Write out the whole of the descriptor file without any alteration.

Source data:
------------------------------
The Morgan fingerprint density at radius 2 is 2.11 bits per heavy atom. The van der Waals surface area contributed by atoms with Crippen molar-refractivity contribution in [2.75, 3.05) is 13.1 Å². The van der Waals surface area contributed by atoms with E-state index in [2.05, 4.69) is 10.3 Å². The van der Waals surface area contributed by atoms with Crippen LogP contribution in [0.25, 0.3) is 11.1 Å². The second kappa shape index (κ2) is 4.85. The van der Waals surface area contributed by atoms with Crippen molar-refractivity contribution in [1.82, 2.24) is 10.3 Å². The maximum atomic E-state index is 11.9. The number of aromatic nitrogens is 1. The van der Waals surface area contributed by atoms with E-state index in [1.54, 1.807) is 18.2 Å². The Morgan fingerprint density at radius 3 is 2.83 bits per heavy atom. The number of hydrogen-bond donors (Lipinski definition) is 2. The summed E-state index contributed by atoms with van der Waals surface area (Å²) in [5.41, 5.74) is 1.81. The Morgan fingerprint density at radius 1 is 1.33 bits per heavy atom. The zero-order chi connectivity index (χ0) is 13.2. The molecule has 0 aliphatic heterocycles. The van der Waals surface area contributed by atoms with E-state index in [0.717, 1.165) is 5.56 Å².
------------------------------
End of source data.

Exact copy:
The Morgan fingerprint density at radius 2 is 2.11 bits per heavy atom. The van der Waals surface area contributed by atoms with Crippen molar-refractivity contribution in [2.75, 3.05) is 13.1 Å². The van der Waals surface area contributed by atoms with E-state index in [2.05, 4.69) is 10.3 Å². The van der Waals surface area contributed by atoms with Crippen LogP contribution in [0.25, 0.3) is 11.1 Å². The second kappa shape index (κ2) is 4.85. The van der Waals surface area contributed by atoms with Crippen molar-refractivity contribution in [1.82, 2.24) is 10.3 Å². The maximum atomic E-state index is 11.9. The number of aromatic nitrogens is 1. The van der Waals surface area contributed by atoms with E-state index in [1.54, 1.807) is 18.2 Å². The Morgan fingerprint density at radius 3 is 2.83 bits per heavy atom. The number of hydrogen-bond donors (Lipinski definition) is 2. The summed E-state index contributed by atoms with van der Waals surface area (Å²) in [5.41, 5.74) is 1.81. The Morgan fingerprint density at radius 1 is 1.33 bits per heavy atom. The zero-order chi connectivity index (χ0) is 13.2. The molecule has 0 aliphatic heterocycles. The van der Waals surface area contributed by atoms with E-state index in [0.717, 1.165) is 5.56 Å².